Since the pandemic began, anxiety and depression rates have quadrupled, according to Deb Anderson, deputy director of Project Harmony.

“The average rate that people experience depression or anxiety, both nationally and in Nebraska, is 8 percent,” she said. “We are now at 32 percent.”

Mental health is one of the five focus areas of our Community Resilience Fund. Launched earlier this month, the fund is dedicated to supporting local nonprofits serving communities disproportionately affected by COVID-19. Anyone can donate.

To meet the increased need, Project Harmony has contracted with over 80 therapists in the community to match children who are referred to them through their school-based mental health programs and the state’s child abuse hotline.


Doris Moore, founder and CEO of the Center for Holistic Development, noted a 50 percent increase in requests for services. This year, the organization added virtual support groups to their offerings to meet the higher demand.

“We need to figure out ways to be more creative because some people don’t have the tools in their toolbox that they need,” Moore said, adding that there has been an uptick in untreated depression, anxiety, loneliness, and higher rates of substance abuse.

COVID-19 has also exacerbated disparities in Black communities, and the adverse effects of the pandemic have been compounded by racial unrest and trauma. This puts communities of color in a precarious position.

“There is PTSD that is connected to the social injustices that have been happening at the same time as COVID,” Moore said. “It’s not just one thing, and you deal with that – it’s all combined.”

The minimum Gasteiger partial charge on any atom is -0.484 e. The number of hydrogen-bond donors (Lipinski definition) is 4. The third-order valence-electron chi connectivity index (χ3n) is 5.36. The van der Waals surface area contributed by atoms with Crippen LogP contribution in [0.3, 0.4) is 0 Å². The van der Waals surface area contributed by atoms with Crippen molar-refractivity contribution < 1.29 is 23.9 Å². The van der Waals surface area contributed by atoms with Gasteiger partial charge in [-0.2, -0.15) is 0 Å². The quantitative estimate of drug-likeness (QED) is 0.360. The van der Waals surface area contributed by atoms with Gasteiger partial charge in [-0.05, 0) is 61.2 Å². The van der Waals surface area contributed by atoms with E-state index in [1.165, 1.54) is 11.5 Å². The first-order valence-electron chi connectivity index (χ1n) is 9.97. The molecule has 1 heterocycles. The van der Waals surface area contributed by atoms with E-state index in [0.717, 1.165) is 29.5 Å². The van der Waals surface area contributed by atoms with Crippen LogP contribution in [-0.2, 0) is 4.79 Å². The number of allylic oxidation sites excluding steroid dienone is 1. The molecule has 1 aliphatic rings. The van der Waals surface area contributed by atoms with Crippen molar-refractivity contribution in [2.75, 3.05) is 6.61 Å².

Child Abuse Reports Are Up Since Schools Reopened

February 2020 was one of the busiest months for calls to the child abuse hotline and mental health referrals for children within the Omaha metro. Once the pandemic hit and schools closed, those calls dramatically decreased because teachers are the number one reporters of child abuse.

“Our worry,” Anderson said, “was that now children were in an environment where they could be with their abuser and couldn’t get away.”

Now that schools have reopened, those calls are beginning to increase again.


“We’re seeing more severe sexual abuse calls and more severe domestic violence calls,” Anderson said. “Because of this, we expect an increase in mental healthcare needs.”

Kenny McMorris, CEO of Charles Drew Health Center, adds there are a lot of kids—primarily adolescents—who haven’t come back to school.

“We don’t know where they are,” he said. “There’s work we need to do as a community to get these kids back to the classroom.”

Child abuse professionals are struggling, too.

“Their workload is going way up, the work is stressful,” Anderson said, “and the turnover rate is extremely high. The worry is that people can get a job at Costco and get paid more than they do. They need more money and our support.”

Vulnerable Community Members Are Seeking In-Person Care